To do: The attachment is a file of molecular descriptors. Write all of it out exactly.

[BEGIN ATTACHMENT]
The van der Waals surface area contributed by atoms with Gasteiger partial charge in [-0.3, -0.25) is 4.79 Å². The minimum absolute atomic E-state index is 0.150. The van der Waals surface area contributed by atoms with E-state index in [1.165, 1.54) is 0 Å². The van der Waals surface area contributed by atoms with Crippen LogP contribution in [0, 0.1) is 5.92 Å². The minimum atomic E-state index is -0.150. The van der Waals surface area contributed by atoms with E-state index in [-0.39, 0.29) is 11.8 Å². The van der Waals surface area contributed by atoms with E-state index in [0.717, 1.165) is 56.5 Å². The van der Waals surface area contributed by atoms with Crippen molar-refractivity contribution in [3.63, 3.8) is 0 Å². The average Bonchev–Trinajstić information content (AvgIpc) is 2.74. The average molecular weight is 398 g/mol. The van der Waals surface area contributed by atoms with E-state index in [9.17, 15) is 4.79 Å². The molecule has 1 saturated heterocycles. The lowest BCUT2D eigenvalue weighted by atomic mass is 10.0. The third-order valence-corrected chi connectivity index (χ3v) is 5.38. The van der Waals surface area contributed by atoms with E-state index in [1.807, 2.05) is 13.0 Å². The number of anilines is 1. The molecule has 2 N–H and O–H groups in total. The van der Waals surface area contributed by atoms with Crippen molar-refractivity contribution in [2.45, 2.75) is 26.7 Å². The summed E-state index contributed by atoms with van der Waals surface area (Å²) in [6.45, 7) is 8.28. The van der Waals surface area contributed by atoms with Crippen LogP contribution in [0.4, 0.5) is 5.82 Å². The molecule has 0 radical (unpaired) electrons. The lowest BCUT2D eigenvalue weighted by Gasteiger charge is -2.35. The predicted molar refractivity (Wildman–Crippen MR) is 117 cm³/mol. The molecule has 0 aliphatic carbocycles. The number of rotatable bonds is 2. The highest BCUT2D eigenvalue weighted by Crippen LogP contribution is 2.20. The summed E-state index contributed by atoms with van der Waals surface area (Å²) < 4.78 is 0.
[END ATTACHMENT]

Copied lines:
The van der Waals surface area contributed by atoms with Gasteiger partial charge in [-0.3, -0.25) is 4.79 Å². The minimum absolute atomic E-state index is 0.150. The van der Waals surface area contributed by atoms with E-state index in [1.165, 1.54) is 0 Å². The van der Waals surface area contributed by atoms with Crippen LogP contribution in [0, 0.1) is 5.92 Å². The minimum atomic E-state index is -0.150. The van der Waals surface area contributed by atoms with E-state index in [-0.39, 0.29) is 11.8 Å². The van der Waals surface area contributed by atoms with E-state index in [0.717, 1.165) is 56.5 Å². The van der Waals surface area contributed by atoms with Crippen molar-refractivity contribution in [3.63, 3.8) is 0 Å². The average Bonchev–Trinajstić information content (AvgIpc) is 2.74. The average molecular weight is 398 g/mol. The van der Waals surface area contributed by atoms with E-state index in [9.17, 15) is 4.79 Å². The molecule has 1 saturated heterocycles. The lowest BCUT2D eigenvalue weighted by atomic mass is 10.0. The third-order valence-corrected chi connectivity index (χ3v) is 5.38. The van der Waals surface area contributed by atoms with E-state index in [1.807, 2.05) is 13.0 Å². The number of anilines is 1. The molecule has 2 N–H and O–H groups in total. The van der Waals surface area contributed by atoms with Crippen molar-refractivity contribution in [2.45, 2.75) is 26.7 Å². The summed E-state index contributed by atoms with van der Waals surface area (Å²) in [6.45, 7) is 8.28. The van der Waals surface area contributed by atoms with Crippen LogP contribution in [0.4, 0.5) is 5.82 Å². The molecule has 0 radical (unpaired) electrons. The lowest BCUT2D eigenvalue weighted by Gasteiger charge is -2.35. The predicted molar refractivity (Wildman–Crippen MR) is 117 cm³/mol. The molecule has 0 aliphatic carbocycles. The number of rotatable bonds is 2. The highest BCUT2D eigenvalue weighted by Crippen LogP contribution is 2.20. The summed E-state index contributed by atoms with van der Waals surface area (Å²) < 4.78 is 0.